Once you’ve created your chemical inventory and determined your waste needs, other lab closing tasks can be done to make your next year-end process easier and quicker.
How to Create Chemical Inventory
Begin your chemical inventory by ensuring all chemicals have been back in their proper storage area. You should also check your fume hoods to make sure no chemicals were left inside. Once all chemicals have been returned to their proper storage area, complete inventory by:
Making sure all chemical containers are correctly labeled with the full substance name, the concentration of the chemical, and any important hazard information related to the chemical for handling. Environmental Marketing Services can help your facility with this task if your staff is unsure as to proper labeling requirements under the law.
Chemicals should be stored according to the CDC’s guidelines. Inherent hazards of chemicals are reduced when following these requirements. Chemical storage area considerations include ignition control, temperature, segregation, and ventilation. A basic rule is not to keep more than a three-year supply of each chemical unless there is a valid need for your facility to keep more. You can check with Environmental Marketing Services if you are unsure as to how your chemicals should be stored.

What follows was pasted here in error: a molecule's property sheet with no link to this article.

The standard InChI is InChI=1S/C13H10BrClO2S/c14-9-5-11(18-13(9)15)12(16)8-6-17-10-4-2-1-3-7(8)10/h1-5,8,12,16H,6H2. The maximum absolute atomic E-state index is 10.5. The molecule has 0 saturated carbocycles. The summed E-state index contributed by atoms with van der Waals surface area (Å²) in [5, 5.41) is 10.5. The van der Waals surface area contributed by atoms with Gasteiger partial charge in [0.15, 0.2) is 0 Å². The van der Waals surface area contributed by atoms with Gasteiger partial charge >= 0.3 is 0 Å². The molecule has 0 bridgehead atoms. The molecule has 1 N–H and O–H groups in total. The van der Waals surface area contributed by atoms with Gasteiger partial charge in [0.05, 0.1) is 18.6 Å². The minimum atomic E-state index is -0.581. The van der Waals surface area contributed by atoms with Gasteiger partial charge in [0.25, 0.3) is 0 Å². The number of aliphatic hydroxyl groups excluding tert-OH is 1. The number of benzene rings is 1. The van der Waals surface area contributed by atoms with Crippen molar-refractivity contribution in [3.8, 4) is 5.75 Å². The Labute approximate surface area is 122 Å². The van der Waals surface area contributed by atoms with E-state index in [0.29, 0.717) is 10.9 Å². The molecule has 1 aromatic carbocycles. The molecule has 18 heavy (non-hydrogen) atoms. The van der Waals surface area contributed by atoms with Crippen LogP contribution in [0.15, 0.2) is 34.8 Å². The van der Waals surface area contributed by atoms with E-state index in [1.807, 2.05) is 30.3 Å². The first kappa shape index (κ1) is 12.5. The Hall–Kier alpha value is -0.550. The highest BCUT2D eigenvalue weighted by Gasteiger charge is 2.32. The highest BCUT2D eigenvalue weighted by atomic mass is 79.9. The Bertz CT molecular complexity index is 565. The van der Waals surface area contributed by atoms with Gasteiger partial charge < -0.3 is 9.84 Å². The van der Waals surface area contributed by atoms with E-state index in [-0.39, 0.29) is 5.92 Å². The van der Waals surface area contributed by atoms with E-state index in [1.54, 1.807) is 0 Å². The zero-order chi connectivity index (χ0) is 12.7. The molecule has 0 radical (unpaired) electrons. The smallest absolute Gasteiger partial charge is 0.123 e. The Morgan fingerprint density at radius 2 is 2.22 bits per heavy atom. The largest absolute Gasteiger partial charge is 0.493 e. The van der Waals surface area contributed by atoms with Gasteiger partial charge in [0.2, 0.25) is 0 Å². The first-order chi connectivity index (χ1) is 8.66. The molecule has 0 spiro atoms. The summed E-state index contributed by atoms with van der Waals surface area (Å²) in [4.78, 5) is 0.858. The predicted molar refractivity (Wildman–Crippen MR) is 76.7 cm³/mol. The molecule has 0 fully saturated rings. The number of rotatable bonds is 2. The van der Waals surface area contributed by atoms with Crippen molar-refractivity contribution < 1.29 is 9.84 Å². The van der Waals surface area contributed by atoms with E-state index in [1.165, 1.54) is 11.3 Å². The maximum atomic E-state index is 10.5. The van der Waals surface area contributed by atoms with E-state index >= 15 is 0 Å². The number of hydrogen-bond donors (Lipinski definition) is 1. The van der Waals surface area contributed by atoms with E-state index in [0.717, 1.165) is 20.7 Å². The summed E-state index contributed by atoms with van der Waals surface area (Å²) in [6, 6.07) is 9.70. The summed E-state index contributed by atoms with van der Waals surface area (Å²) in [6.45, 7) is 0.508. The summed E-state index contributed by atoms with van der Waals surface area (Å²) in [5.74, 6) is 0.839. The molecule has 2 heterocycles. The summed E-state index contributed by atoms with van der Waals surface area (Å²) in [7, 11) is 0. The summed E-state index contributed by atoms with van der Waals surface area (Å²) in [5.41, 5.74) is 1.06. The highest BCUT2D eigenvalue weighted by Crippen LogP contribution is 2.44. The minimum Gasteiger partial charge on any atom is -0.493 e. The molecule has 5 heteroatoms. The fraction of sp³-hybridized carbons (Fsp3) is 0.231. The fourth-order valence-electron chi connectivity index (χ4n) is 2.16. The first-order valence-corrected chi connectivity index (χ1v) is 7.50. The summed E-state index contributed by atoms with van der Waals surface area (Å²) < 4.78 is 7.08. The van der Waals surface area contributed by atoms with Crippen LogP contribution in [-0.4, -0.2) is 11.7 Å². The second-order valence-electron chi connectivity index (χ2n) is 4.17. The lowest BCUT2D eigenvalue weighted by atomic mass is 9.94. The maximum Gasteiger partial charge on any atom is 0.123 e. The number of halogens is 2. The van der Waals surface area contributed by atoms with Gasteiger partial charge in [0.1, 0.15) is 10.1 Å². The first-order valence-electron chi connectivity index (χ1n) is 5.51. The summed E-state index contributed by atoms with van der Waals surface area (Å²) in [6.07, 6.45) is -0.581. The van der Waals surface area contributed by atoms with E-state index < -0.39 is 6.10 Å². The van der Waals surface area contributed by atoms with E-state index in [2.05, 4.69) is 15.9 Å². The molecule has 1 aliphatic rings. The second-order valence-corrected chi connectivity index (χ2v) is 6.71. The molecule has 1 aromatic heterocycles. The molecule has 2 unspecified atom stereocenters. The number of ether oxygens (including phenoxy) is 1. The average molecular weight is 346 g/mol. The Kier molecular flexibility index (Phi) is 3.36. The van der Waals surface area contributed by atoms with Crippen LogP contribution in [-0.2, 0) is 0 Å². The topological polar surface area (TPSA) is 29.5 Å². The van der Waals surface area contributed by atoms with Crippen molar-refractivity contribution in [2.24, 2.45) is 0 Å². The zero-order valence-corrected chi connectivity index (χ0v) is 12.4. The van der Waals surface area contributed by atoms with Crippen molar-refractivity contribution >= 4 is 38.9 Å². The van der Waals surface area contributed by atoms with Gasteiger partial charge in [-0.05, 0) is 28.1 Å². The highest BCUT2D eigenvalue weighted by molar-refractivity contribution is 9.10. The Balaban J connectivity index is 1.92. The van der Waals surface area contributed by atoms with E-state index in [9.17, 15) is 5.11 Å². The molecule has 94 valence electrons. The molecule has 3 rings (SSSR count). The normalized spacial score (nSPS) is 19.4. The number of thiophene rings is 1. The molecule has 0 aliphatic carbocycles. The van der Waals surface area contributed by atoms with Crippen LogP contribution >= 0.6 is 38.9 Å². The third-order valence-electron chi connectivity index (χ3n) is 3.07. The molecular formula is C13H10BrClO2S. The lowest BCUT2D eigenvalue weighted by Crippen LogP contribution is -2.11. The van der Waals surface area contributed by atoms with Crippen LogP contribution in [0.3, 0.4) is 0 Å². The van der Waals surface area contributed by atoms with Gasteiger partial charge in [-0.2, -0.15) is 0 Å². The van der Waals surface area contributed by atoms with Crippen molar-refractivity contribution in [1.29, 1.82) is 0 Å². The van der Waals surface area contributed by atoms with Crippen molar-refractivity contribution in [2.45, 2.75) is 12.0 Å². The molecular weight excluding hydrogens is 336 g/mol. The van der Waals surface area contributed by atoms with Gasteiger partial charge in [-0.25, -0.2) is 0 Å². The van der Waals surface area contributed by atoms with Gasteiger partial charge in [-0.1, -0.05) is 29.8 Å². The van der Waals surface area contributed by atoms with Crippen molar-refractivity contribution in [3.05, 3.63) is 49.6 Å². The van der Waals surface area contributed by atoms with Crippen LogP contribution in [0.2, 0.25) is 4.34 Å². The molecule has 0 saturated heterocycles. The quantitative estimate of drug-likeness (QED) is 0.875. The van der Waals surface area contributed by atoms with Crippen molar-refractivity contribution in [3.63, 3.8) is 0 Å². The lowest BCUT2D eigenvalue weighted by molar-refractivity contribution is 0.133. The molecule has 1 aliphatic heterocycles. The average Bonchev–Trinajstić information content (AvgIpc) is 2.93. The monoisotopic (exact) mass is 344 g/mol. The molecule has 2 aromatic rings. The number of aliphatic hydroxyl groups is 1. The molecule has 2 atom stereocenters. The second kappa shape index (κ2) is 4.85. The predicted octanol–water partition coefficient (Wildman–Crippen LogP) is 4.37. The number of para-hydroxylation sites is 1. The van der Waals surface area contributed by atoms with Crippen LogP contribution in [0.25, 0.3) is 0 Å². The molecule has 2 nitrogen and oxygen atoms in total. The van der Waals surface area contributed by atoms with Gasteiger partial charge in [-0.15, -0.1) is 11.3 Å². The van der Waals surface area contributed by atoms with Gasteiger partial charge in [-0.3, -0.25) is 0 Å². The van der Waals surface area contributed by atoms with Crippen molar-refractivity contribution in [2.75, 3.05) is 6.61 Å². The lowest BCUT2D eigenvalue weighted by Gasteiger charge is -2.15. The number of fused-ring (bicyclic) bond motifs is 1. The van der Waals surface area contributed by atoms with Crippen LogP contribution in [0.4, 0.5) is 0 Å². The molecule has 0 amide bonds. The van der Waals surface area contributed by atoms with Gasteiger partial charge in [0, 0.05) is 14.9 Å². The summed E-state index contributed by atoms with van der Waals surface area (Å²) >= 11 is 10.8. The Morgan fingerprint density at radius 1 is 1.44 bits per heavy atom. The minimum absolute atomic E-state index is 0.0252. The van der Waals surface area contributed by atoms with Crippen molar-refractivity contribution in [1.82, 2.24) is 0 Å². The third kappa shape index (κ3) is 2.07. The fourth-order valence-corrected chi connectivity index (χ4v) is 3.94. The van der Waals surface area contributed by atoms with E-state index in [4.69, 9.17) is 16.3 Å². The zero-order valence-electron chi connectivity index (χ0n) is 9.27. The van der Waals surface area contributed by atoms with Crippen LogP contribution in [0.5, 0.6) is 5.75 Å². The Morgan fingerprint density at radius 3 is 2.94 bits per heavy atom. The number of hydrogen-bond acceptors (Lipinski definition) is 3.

For each of the containers in your storage area, you need to:
– Record the substance name
– Size of the container
– What the container is made of, such as glass or plastic
– List the approximate amount remaining in the container
– State whether the chemical is solid, liquid, or gas
– Tell where it is located including room, rack, or shelf.